In the living room, the Pattersons left the original Cuban tile flooring. And above, thick coffers were added. Parts of the original living room ceiling, with its painted Moorish stars, were repurposed as the ceiling of an outdoor loggia.

With another nod to the 1920s, plush lounge chairs from Edward Ferrell flank a high-backed sofa covered in blue velvet. Family photos surround the seating group that is united by an antique Persian area rug and balanced by a Steinway concert grand piano at the far end of the living room.

Up four steps from a foyer, the dining room appears ready for a grand banquet. Caramel-colored leather chairs from Formations pull up to a monolithic table in distressed maple that was handcrafted for the room by Mike Bell Antiques. One of the home's original stone fireplaces and original Cuban tile flooring looks regal beneath an example of the vast collection of art photographs by Andrew Moore. From beneath a custom diamond-coffered ceiling, exquisite French antique chandeliers from Jeffrey Marie Antiques suspend like filigreed stars. And yet, for quiet dinners alone, the couple settles at the tiny table by the window, taking in the ocean and the coming twilight.

But like many families, the Pattersons gather in the kitchen. The color blue accents the heart of the home, where white cabinetry serves as a backdrop to the rich maples of a piano-legged island with its tiny drawers and an eye-popping 3-inch slab of marbled lapis lazuli for its top. Overhead, one from Sue's collection of antique chandeliers gives a dainty sniff of formality to the sunny breakfast space.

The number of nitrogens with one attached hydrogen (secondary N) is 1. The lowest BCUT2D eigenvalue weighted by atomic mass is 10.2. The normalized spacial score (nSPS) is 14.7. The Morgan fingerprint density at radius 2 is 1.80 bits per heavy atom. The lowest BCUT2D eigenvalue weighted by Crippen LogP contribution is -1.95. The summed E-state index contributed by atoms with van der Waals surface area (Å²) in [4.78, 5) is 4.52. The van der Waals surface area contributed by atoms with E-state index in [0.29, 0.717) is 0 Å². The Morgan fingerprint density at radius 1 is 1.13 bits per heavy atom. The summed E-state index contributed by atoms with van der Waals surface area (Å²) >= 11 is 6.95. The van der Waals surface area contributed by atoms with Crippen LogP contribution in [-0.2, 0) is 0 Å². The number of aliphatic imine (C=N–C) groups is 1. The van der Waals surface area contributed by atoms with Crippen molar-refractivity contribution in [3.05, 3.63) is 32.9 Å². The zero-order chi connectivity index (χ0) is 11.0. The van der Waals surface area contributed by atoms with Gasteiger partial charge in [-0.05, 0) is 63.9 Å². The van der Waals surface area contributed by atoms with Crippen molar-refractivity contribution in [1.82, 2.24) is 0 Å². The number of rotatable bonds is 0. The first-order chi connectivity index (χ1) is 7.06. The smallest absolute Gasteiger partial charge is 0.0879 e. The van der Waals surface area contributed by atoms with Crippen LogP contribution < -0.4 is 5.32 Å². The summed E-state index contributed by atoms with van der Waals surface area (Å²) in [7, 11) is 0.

With an innate design sensibility, Sue chose two Eames lounge chairs and a Platner occasional table from Design Within Reach for her upstairs sitting room. Dramatic draperies from Rose Cumming and an Orley Shabahang Persian rug make the spot a perfect place for reading her husband's work in progress. And in Patterson's study nearby, that magic is happening. Writing out each of his books by hand on yellow legal pads, tidy stacks of manuscripts grow on shelving that surrounds the room. With simple roman shades to guard against the glare, Patterson says he "… writes all the time … seven days a week, from 5 a.m. to 8 at night." For a former ad man who received 31 rejections for his first novel and believes he was fortunate when an editor at Little, Brown gave him a chance, the author says he "works hard at being lucky."

The master bedroom is another haven that this couple treasures. A plush George Smith rolled-arm sofa in luminous midnight blue seems to invite putting feet up and grabbing a good book.

And if there's a light burning late in an upstairs study at the Patterson house most nights, it's likely Alex Cross or another of the author's hundreds of characters are busy somewhere preparing to get into trouble. But it's certain that the author, himself, has no such plans. Right here, in a home he and his wife built with thought and love … James Patterson's restless muse happily comes to rest.

Cynthia Thomas, Cynthia Thomas, Inc., Palm Beach, FL

Kim Sargent, Palm Beach Gardens, FL

Mark Marsh and Guillermo Vazquez, Bridges, Marsh & Assoc., Palm Beach, FL

Gene Parker, Hedrick Brothers Construction Co., Inc., West Palm Beach, FL

Landscape Architecture
Sanchez & Maddux, Inc., Palm Beach, FL

Text by
Marina Brown